Serial numbers

Do Bulova serial numbers mean anything? And what I mean by that is, do they represent date codes that tell you the exact date of manufacture or the production number?

William Smith's picture
William Smith
Posted May 28, 2015 - 10:35pm

Club 5000Panel Member

They mean something, but we don't really know much.  Could be they only are unique ID's used by Bulova manufacturing, but there certainly aren't random.  We don't see duplicate movement serial numbers.  Could be they were used only used internally for production control, but I think they hold more information than that.  At minimum, I'm betting they were used in a similar fasion as other watch makers whose production records are better documented.

For exact dates of production, or ever narrow date ragnes, without some kind of production look-up table (which may no longer exist), I'm not sure we can say much about movement serial numbers.  

There's some patterns we have noticed in certain period Bulova case serial numbers.  I'll look for a few links which discuss these patterns.

 

Wangbow
Posted May 29, 2015 - 2:11pm

Thanks for the info, it definitely helps.

William Smith's picture
William Smith
Posted May 29, 2015 - 3:01pm

Club 5000Panel Member

We are discussing case serial numbers here:  http://www.mybulova.com/watches/1918-unknown-5104

and both case and movement SN's are addressed here:  http://www.mybulova.com/forums/1927-bulova-lone-eagle  although this is a long thread.

and here: http://www.mybulova.com/watches/1926-153-5151

here: http://www.mybulova.com/watches/1924-Unknown-325?page=1

And admin had a good presentation in another thread...or maybe a forum discussion...which I'm looking for now.

 

William Smith's picture
William Smith
Posted May 29, 2015 - 3:08pm

Club 5000Panel Member

and here: http://www.mybulova.com/forums/early-1920s-bulova-watch-dating

I still can't find the more recent threads where Stephen and others discussed case and movement serial numbers in light of possible "meaning".

 

mybulova_admin
Posted May 30, 2015 - 12:19am

Club 5000Panel Member

 

 

Yes, we've found that pre 1950 the first number can represent the year and pre 1926, the second number can represent the year. What the other numbers mean have yet to be established.

Wangbow
Posted June 1, 2015 - 1:43pm

So I have a question about my 1949 His excellency in regards to serial number. The case back is stamped A9, but the serial number is 1290816. The movement is stamped 47. I noticed that my 1947 His Excellency serial number does start with a 7. So I'm just wondering about my 1949, and why a 1949 case would have a 1947 movement unless it was swapped at some point.

http://www.mybulova.com/watches/1949-his-excellency-7567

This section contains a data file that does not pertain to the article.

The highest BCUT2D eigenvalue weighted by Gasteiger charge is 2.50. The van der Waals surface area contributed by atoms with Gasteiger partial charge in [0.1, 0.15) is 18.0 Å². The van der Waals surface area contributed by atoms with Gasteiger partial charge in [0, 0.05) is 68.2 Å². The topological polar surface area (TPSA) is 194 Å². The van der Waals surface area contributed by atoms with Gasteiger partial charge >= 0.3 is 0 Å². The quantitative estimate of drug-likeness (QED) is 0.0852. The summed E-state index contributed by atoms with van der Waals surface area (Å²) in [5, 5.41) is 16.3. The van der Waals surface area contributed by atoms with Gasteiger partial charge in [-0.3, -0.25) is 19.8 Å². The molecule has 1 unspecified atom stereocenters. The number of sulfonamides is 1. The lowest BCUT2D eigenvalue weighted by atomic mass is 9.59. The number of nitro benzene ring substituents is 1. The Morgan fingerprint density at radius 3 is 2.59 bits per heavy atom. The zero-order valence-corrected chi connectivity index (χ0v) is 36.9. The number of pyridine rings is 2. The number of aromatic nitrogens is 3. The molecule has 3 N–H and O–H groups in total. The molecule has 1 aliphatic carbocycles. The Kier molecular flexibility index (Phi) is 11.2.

William Smith's picture
William Smith
Posted June 1, 2015 - 2:55pm

Club 5000Panel Member

In about 1948 or 1949, the correlation between first digit of case serial number to year of case manufacture (within decade) breaks down or is non-existent.  We see the A9 (and sometimes J9) used in 1949, then in 1950, Bulova went with the new alpha-numeric date code stamp.

 While we see 47, 48, 49 (A9,J9) on movements during these years, I don't think we see 47 or 48 on case markings.  

A 1947 movement in a 1949 case is not uncommon, and we consider this time difference within what could have been a Point Of Sale or Manufacture range vs a movement swap.  Bulova could have placed older movements in newer cases at their "shop".  They may have had some laying around which they wanted to use up.  Could also be a movement swap too, so there's other factors we may consider.

Wangbow
Posted June 3, 2015 - 9:36pm

Thanks for the info. I'm finding every watch I own besides this one conforms to the first number of the serial number as the last number of the year. I always assumed it was just a left over movement placed into a 1949 case. It wouldn't make sense for it to have a movement older than the case unless it was NOS or was the only replacement movement someone could get at the time. 

William Smith's picture
William Smith
Posted June 4, 2015 - 1:35am

Club 5000Panel Member

It's easy for folks to get confused about what serial numbers may mean.  This get more confusing when there are old publications which may not be correct, but they get "out there" and folks base ideas on them.  

1971 Popular Science article  suggesting some  Bulova SN information.  It does say "most SN's are 5 or 6 numbers long..."   and we kinda know they are usually 7 digits in lenght...usually.